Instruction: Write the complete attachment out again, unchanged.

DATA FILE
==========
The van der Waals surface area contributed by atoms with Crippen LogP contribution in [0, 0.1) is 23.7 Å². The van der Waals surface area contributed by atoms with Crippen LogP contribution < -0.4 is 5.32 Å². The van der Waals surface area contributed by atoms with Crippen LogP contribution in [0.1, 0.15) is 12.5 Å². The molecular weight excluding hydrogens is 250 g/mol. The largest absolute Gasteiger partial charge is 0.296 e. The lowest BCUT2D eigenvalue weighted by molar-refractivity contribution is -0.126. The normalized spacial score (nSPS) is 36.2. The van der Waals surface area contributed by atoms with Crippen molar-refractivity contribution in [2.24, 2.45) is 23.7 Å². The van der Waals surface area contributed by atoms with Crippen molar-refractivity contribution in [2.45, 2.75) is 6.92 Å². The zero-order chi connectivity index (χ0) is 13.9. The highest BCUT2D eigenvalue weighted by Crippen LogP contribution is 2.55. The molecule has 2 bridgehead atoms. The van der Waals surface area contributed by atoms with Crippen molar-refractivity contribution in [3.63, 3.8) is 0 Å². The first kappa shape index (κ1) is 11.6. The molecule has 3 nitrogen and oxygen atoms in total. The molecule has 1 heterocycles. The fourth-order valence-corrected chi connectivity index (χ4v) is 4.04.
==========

The van der Waals surface area contributed by atoms with Crippen LogP contribution in [0, 0.1) is 23.7 Å². The van der Waals surface area contributed by atoms with Crippen LogP contribution < -0.4 is 5.32 Å². The van der Waals surface area contributed by atoms with Crippen LogP contribution in [0.1, 0.15) is 12.5 Å². The molecular weight excluding hydrogens is 250 g/mol. The largest absolute Gasteiger partial charge is 0.296 e. The lowest BCUT2D eigenvalue weighted by molar-refractivity contribution is -0.126. The normalized spacial score (nSPS) is 36.2. The van der Waals surface area contributed by atoms with Crippen molar-refractivity contribution in [2.24, 2.45) is 23.7 Å². The van der Waals surface area contributed by atoms with Crippen molar-refractivity contribution in [2.45, 2.75) is 6.92 Å². The zero-order chi connectivity index (χ0) is 13.9. The highest BCUT2D eigenvalue weighted by Crippen LogP contribution is 2.55. The molecule has 2 bridgehead atoms. The van der Waals surface area contributed by atoms with Crippen molar-refractivity contribution in [3.63, 3.8) is 0 Å². The first kappa shape index (κ1) is 11.6. The molecule has 3 nitrogen and oxygen atoms in total. The molecule has 1 heterocycles. The fourth-order valence-corrected chi connectivity index (χ4v) is 4.04.